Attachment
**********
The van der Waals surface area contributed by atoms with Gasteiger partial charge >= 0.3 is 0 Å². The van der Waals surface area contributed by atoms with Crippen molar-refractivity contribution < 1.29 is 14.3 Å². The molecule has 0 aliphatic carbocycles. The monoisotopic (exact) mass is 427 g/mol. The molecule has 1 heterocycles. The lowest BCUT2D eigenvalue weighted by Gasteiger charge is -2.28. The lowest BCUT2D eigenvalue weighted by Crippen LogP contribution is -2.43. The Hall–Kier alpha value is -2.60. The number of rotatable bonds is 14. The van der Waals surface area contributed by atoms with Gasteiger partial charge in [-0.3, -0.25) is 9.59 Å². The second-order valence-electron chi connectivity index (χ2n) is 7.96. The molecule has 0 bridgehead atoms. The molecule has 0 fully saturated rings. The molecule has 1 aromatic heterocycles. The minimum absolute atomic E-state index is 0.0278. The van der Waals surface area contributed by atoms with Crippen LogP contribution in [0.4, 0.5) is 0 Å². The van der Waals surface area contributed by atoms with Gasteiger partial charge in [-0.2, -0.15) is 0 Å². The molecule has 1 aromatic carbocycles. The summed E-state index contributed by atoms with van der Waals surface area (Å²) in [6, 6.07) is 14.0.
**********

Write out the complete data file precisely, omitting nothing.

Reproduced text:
The van der Waals surface area contributed by atoms with Gasteiger partial charge >= 0.3 is 0 Å². The van der Waals surface area contributed by atoms with Crippen molar-refractivity contribution < 1.29 is 14.3 Å². The molecule has 0 aliphatic carbocycles. The monoisotopic (exact) mass is 427 g/mol. The molecule has 1 heterocycles. The lowest BCUT2D eigenvalue weighted by Gasteiger charge is -2.28. The lowest BCUT2D eigenvalue weighted by Crippen LogP contribution is -2.43. The Hall–Kier alpha value is -2.60. The number of rotatable bonds is 14. The van der Waals surface area contributed by atoms with Gasteiger partial charge in [-0.3, -0.25) is 9.59 Å². The second-order valence-electron chi connectivity index (χ2n) is 7.96. The molecule has 0 bridgehead atoms. The molecule has 0 fully saturated rings. The molecule has 1 aromatic heterocycles. The minimum absolute atomic E-state index is 0.0278. The van der Waals surface area contributed by atoms with Crippen LogP contribution in [0.4, 0.5) is 0 Å². The van der Waals surface area contributed by atoms with Gasteiger partial charge in [-0.2, -0.15) is 0 Å². The molecule has 1 aromatic carbocycles. The summed E-state index contributed by atoms with van der Waals surface area (Å²) in [6, 6.07) is 14.0.